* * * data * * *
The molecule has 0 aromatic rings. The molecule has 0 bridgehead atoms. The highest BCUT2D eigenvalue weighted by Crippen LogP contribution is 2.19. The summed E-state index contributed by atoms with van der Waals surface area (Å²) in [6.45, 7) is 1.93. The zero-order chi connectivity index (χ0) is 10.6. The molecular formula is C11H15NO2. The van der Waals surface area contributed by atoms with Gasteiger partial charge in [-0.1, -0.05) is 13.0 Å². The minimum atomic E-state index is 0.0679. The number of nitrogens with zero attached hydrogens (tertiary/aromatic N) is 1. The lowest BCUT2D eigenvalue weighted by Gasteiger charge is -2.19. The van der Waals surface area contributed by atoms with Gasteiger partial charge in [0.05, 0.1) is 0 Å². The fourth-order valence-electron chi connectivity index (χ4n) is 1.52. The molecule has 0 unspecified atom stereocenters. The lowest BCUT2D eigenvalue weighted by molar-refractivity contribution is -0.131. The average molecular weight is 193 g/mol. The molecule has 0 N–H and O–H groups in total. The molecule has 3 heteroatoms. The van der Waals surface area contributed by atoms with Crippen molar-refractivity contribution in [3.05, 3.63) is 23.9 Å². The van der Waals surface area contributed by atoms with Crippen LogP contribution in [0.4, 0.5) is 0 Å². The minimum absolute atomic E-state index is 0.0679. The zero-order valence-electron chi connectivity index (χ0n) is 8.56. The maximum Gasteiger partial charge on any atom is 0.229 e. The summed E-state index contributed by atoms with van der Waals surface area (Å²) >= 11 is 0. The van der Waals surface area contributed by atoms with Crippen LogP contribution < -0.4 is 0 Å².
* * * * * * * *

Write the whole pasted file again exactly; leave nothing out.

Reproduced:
The molecule has 0 aromatic rings. The molecule has 0 bridgehead atoms. The highest BCUT2D eigenvalue weighted by Crippen LogP contribution is 2.19. The summed E-state index contributed by atoms with van der Waals surface area (Å²) in [6.45, 7) is 1.93. The zero-order chi connectivity index (χ0) is 10.6. The molecular formula is C11H15NO2. The van der Waals surface area contributed by atoms with Gasteiger partial charge in [-0.1, -0.05) is 13.0 Å². The minimum atomic E-state index is 0.0679. The number of nitrogens with zero attached hydrogens (tertiary/aromatic N) is 1. The lowest BCUT2D eigenvalue weighted by Gasteiger charge is -2.19. The van der Waals surface area contributed by atoms with Gasteiger partial charge in [0.05, 0.1) is 0 Å². The fourth-order valence-electron chi connectivity index (χ4n) is 1.52. The molecule has 0 unspecified atom stereocenters. The lowest BCUT2D eigenvalue weighted by molar-refractivity contribution is -0.131. The average molecular weight is 193 g/mol. The molecule has 0 N–H and O–H groups in total. The molecule has 3 heteroatoms. The van der Waals surface area contributed by atoms with Crippen molar-refractivity contribution in [3.05, 3.63) is 23.9 Å². The van der Waals surface area contributed by atoms with Crippen LogP contribution in [0.4, 0.5) is 0 Å². The minimum absolute atomic E-state index is 0.0679. The zero-order valence-electron chi connectivity index (χ0n) is 8.56. The maximum Gasteiger partial charge on any atom is 0.229 e. The summed E-state index contributed by atoms with van der Waals surface area (Å²) >= 11 is 0. The van der Waals surface area contributed by atoms with Crippen LogP contribution < -0.4 is 0 Å².